Nairobi May 11, 2017…In its drive to widen the scope of available capital markets products in the Kenyan market, in line with the 10-year Capital Market Master Plan, the Capital Markets Authority (CMA) has published a Policy Guidance Note (PGN) to facilitate the issuance of Asset-Backed Securities (ABS).
The PGN, which was approved by the CMA Board in April 2017, has undergone extensive stakeholder consultation and engagement to ensure that the final product has the input of industry stakeholders, including a 30-day public exposure period in August to September 2016.
The CMA Chief Executive, Mr. Paul Muthaura, disclosed that the principle-based approval approach, which underpins the PGN, empowers the Authority to fast-track roll-out of new products and services in capital markets. This approach ensures that the market is more diverse in terms of the portfolio of investable products, by ensuring a more timely response to the changing capital market dynamics.
The principle-based approval approach is in line with recent amendments to the Capital Markets Act, effected in December 2013 that enhanced CMA’s role in facilitating market development in relation to the introduction of new products.
The ABS Policy Guidance Note has been developed in line with the powers of the Authority under Sections 12A and 30Z of the Capital Markets Act. Section 12A empowers the Authority to issue guidelines to regulate capital market activities and products. Section 30Z further empowers the Authority to issue guidelines in relation to the form or structure of a special purpose vehicle and documentation requirements for asset backed securities.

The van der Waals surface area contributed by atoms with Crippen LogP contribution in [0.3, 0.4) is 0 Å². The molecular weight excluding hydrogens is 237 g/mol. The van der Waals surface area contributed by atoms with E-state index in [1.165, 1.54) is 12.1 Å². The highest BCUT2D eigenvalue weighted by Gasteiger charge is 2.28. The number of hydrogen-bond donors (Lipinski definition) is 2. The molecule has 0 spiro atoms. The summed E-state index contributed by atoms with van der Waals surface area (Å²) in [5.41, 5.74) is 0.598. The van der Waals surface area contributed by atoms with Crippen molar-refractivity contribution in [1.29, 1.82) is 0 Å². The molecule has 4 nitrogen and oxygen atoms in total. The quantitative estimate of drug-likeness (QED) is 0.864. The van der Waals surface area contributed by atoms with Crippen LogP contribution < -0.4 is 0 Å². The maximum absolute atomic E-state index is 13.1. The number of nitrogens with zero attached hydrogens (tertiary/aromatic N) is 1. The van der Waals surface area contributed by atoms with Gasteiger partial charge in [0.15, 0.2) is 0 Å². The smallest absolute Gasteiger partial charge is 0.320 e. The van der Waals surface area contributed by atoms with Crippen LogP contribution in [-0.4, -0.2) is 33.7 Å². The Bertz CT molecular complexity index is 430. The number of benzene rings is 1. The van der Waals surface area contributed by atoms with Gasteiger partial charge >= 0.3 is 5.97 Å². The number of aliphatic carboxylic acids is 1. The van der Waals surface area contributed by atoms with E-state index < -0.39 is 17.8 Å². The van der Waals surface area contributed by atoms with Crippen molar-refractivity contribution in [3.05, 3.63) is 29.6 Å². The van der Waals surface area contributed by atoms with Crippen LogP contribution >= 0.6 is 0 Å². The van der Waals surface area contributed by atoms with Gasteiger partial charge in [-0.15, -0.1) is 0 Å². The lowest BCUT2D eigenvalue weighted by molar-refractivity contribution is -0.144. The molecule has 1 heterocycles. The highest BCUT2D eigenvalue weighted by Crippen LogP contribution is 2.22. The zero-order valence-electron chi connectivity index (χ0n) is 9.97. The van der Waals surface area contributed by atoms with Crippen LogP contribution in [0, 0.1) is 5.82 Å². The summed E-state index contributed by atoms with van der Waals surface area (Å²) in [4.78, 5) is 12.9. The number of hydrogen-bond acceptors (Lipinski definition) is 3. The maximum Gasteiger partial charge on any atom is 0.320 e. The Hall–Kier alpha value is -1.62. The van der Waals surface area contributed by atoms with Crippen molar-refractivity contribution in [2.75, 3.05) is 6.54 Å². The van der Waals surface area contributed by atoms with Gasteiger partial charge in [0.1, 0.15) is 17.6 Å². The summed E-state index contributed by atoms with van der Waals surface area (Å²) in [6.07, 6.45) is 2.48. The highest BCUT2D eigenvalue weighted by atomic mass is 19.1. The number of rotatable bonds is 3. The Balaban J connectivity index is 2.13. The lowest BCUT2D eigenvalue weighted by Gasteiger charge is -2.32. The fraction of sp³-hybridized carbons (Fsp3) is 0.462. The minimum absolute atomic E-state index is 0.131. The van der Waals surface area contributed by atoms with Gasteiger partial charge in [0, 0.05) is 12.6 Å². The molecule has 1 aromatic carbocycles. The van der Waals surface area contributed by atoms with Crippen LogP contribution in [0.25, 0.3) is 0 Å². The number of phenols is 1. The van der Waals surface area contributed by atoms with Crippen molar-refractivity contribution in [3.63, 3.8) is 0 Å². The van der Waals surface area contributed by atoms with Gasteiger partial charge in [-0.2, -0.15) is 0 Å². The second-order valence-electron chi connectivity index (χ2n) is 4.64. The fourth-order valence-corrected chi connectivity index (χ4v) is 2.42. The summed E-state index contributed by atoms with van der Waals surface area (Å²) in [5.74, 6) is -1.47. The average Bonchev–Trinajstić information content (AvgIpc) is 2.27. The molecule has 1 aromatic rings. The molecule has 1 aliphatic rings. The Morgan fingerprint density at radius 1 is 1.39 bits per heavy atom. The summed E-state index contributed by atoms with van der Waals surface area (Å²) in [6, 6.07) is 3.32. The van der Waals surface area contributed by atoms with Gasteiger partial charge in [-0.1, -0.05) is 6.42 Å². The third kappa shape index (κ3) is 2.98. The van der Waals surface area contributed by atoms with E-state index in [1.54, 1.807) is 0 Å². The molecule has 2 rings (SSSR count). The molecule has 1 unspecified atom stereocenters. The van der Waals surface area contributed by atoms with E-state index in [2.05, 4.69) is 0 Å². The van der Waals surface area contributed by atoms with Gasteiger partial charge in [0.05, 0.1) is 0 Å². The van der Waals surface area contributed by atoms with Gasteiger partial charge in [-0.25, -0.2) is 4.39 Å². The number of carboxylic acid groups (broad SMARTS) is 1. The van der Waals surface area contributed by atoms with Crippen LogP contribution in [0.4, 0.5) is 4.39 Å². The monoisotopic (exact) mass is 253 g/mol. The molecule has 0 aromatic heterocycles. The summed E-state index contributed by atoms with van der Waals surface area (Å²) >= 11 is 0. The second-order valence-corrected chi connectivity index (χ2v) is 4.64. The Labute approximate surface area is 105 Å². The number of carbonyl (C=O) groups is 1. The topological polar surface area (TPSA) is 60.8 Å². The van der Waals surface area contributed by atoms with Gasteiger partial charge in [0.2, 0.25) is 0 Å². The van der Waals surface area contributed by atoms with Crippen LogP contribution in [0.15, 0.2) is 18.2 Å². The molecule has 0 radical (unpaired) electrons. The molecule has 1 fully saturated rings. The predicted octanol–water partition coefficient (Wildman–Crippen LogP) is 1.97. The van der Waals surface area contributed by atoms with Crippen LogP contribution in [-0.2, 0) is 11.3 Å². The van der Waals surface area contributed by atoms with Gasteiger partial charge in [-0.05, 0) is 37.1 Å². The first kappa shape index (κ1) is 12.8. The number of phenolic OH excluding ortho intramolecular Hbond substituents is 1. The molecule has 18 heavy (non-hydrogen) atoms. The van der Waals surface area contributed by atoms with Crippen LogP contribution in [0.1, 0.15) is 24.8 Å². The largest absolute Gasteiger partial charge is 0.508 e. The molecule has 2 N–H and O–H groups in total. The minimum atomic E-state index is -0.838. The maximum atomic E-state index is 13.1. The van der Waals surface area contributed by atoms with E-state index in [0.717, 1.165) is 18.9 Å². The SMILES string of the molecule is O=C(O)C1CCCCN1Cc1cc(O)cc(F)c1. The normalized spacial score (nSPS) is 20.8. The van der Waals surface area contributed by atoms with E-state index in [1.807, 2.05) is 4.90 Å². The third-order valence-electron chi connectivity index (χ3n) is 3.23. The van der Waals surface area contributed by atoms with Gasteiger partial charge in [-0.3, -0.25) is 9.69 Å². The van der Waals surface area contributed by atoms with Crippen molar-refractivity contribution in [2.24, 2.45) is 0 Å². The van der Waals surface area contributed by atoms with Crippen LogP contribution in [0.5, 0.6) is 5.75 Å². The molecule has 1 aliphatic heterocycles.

The PGN sets out guidance on how the Authority intends to interpret and apply the securitisation provisions of the Act and exercise its powers under the Capital Markets Act. The PGN also provides important clarifications of areas where the Act or its application were deemed to be unclear, following industry engagement. Mr Muthaura noted, ‘’This is expected to facilitate ABS transactions to be brought forward based on a clear regulatory regime on the legal structure of special purpose vehicles among other key refinements.’’
He explained that the PGN has addressed the conflicts that were identified between the Act and
the Capital Markets (Asset Backed Securities) Regulations, 2007, and confirmed that with the
benefit of the PGN the Authority had submitted proposals to the Cabinet Secretary for the repeal
of the 2007 regulations.
Mr Muthaura observed, ‘’Any further amendments to the Capital Markets Act as it applies to
Asset-Backed Securities will be developed once the market has been fully operationalized. The
issue of the PGNs on diverse products is expected to accelerate the increase of the scope of
available capital market products in Kenya’s capital markets, in close consultation with industry
stakeholders. The first product to be introduced through this approach were Exchange Traded
Funds in October 2015.’’
The publication by CMA paves the way for the rollout of ABS in Kenya, which is expected to support investment in capital intensive infrastructure assets as well as cater for the repackaging of future cashflows to raise capital. Mr. Muthaura reiterated that the Authority will be using the same approach of principle-based approval to catalyze the transformation of Kenya into a capital markets hub as envisaged in the 10-year Capital Market Master Plan. The PGN is available on the CMA website at www.cma.or.ke